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The perfect green construction material

The solid all round performance and investment value that clay brick brings to residential housing remains unparalleled. Local and international comparative research continues to compound demonstrating why clay brick, as a ‘green’ building material, is so perfect for thermally efficient sustainable construction in South African environments.

While it was the exhaustive comparative research in Australia of buildings comprising different wall construction types measured under real world conditions that proved the importance of high thermal mass clay brick walling envelopes for achieving superior thermal comfort in climates akin to South Africa, research by the CTL Group in the US, found similar outcomes. 

Clay Brick cladding uses less heating energy

Comparing different “cladding” on a standard US house (cladding in the US being the exterior skin of the exterior walls) located in 10 different cities across the US, they found that houses with an exterior brick skin cladding used less heating energy than lightweight alternates associated with Innovative Building Technologies in cities in the South Western climates and less cooling energy in all locations.

Compounding clay bricks ‘green value’ proposition, research data generated by the National Brick Research Centre, Clemson University, found in a cradle-to-grave life cycle assessment of energy consumed and pollution generated in the manufacturing a unit area (ft²) of different walling materials over the “warranted life” that clay brick outperformed Fibre Cement and EIFS.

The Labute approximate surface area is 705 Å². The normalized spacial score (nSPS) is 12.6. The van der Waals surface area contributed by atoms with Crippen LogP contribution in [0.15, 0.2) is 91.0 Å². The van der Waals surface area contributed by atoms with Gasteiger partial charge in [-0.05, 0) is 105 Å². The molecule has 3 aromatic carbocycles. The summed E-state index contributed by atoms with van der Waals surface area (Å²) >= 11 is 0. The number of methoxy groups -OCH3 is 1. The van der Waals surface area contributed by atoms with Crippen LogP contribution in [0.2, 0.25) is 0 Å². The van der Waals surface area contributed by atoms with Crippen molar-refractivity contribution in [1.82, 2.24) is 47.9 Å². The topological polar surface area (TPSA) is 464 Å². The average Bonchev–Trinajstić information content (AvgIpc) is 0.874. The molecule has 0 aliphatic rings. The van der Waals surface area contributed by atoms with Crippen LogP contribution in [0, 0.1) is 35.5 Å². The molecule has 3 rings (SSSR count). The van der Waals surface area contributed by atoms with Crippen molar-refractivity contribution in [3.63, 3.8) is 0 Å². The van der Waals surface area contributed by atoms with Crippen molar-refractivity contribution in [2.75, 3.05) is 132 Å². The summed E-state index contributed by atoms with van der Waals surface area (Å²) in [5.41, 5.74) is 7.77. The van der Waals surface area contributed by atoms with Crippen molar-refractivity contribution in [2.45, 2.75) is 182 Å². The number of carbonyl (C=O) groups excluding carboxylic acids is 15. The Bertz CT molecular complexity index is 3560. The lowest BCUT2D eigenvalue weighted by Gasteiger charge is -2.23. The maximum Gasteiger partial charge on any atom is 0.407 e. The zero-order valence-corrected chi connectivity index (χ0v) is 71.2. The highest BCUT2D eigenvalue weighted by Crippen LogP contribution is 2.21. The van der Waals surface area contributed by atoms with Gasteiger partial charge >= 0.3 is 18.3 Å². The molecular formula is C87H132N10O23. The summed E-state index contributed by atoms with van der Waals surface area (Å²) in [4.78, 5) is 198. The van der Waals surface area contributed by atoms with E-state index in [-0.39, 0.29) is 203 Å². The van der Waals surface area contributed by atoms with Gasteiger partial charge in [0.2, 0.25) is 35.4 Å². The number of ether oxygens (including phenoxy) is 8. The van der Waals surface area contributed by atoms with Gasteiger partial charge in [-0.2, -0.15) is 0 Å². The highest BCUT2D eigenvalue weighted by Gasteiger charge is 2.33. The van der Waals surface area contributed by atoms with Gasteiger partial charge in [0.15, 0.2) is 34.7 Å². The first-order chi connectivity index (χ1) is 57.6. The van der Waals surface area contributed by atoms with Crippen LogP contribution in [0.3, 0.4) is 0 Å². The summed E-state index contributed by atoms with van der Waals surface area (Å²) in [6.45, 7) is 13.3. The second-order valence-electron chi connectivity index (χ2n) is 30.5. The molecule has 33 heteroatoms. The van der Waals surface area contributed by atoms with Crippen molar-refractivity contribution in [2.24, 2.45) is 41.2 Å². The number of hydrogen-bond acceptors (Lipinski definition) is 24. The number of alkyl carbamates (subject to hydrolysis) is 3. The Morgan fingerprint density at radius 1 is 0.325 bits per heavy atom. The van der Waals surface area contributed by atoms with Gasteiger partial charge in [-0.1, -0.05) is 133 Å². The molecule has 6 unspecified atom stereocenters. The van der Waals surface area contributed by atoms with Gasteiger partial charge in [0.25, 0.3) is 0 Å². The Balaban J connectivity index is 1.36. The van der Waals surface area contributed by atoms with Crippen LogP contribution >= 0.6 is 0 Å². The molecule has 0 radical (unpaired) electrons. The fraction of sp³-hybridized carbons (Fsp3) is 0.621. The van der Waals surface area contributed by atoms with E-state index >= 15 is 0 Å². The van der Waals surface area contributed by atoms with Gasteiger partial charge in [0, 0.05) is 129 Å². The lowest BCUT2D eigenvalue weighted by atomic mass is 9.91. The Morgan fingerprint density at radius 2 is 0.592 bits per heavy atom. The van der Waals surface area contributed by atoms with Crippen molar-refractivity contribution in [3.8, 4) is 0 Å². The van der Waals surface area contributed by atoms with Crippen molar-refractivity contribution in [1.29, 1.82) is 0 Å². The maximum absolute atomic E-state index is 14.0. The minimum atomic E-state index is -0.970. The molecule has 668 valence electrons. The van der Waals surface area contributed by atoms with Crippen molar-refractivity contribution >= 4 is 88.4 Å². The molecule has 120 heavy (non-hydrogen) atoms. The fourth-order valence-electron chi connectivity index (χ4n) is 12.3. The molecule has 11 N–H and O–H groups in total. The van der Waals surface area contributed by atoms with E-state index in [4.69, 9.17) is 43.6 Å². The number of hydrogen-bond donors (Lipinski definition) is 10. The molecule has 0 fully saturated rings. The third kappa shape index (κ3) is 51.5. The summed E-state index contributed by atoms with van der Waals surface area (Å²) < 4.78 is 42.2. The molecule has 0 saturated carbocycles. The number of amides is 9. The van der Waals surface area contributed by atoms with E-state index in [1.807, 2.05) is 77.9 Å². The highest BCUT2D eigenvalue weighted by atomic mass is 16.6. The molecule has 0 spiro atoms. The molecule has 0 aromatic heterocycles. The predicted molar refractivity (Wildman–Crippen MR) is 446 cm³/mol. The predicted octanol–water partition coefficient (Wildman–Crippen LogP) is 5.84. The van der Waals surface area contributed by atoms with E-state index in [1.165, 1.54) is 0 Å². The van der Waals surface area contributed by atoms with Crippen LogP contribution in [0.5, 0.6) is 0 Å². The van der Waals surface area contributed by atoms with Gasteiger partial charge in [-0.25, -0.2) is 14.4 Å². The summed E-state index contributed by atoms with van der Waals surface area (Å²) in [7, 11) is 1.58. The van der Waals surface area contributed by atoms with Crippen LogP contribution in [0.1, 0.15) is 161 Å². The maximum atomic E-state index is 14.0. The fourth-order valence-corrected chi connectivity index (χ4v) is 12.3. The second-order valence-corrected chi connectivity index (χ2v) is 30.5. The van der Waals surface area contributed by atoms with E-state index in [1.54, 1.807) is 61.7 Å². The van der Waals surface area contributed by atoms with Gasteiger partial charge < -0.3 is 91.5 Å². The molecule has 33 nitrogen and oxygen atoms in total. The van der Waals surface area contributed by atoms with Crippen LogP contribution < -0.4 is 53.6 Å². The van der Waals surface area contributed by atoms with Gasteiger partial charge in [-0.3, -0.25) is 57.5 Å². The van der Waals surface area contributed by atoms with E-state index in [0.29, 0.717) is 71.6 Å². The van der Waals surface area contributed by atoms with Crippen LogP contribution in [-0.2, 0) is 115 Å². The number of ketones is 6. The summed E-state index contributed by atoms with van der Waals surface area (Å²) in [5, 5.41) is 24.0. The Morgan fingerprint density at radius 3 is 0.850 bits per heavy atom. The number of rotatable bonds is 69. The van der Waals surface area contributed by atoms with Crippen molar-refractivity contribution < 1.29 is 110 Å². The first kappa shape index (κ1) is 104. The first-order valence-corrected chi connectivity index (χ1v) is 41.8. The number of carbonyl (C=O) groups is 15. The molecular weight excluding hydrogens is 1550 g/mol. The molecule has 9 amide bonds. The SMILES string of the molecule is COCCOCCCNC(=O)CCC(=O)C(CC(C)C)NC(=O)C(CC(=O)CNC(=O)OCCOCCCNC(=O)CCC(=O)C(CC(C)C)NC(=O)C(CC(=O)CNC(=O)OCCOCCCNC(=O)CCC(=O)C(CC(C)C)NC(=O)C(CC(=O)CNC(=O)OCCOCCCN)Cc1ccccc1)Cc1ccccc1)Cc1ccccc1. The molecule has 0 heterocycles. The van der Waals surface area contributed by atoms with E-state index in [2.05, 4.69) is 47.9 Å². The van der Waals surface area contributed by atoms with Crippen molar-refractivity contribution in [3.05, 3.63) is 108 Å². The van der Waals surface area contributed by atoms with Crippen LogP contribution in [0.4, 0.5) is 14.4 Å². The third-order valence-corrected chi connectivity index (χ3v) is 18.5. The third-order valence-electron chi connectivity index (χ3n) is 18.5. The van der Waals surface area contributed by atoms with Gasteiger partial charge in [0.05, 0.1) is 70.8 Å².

Basic Data

Brick Masonry

Block Masonry

Fibre Cement

Vinyl Siding


Warranty Weight/ft² 100 years

35.5 lb.

50 years 42.8lb 50 years

2.3 lb.

50 years

0.5 lb.

5 years

1.24 lb.


Mining & Manufacturing

Recycling & Energy kWh/ft²/yr


Brick 100%

Mortar 40%

Energy: 0.252




Energy: 0.228








Energy: 0.210




Energy: 5.48


Water & air emissions lb/ft²/yr

0.011 0.005 0.026 0.001 0.023
Distribution Energy

Avg/Distance, Miles & Net Energy kWh/ft²/yr

175 miles


100 miles


365 miles


310 miles


300 miles


Waste & Depletion


0.108 0.203 0.048 0.460⁴ 0.828
Energy 0.256 0.232 0.474 0.211 5.669
Pollution 0.011 0.005 0.026 0.001 0.023
Waste &


0.108 0.203 0.048 0.460 0.828

*EIFS – Exterior Insulation Finishing System (Synthetic Stucco). Composite EIFS are associated with Innovative Building Technologies such wall cladding comprising a layer of foam plastic insulation, a reinforced layer applied to the face of the insulation and a final top coat or finish.

¹  No proven method available.

²  Used the maximum allowed in this analysis (80%).  According to the Vinyl Siding Institute, 100%

   of vinyl siding is recyclable.  Some environmental groups claim recycling of vinyl siding results in

   dioxin emissions.

³  Low weight per truckload influenced results.

⁴  Depletion of salt in processing PVC influenced results.

Similar findings in Australia

These findings have synergy with those of the full Life Cycle Assessment by Energetics in Australia that assessed different Australian wall construction types applied to 2 house designs situated in 3 climatic zones and placed in 4 orientations.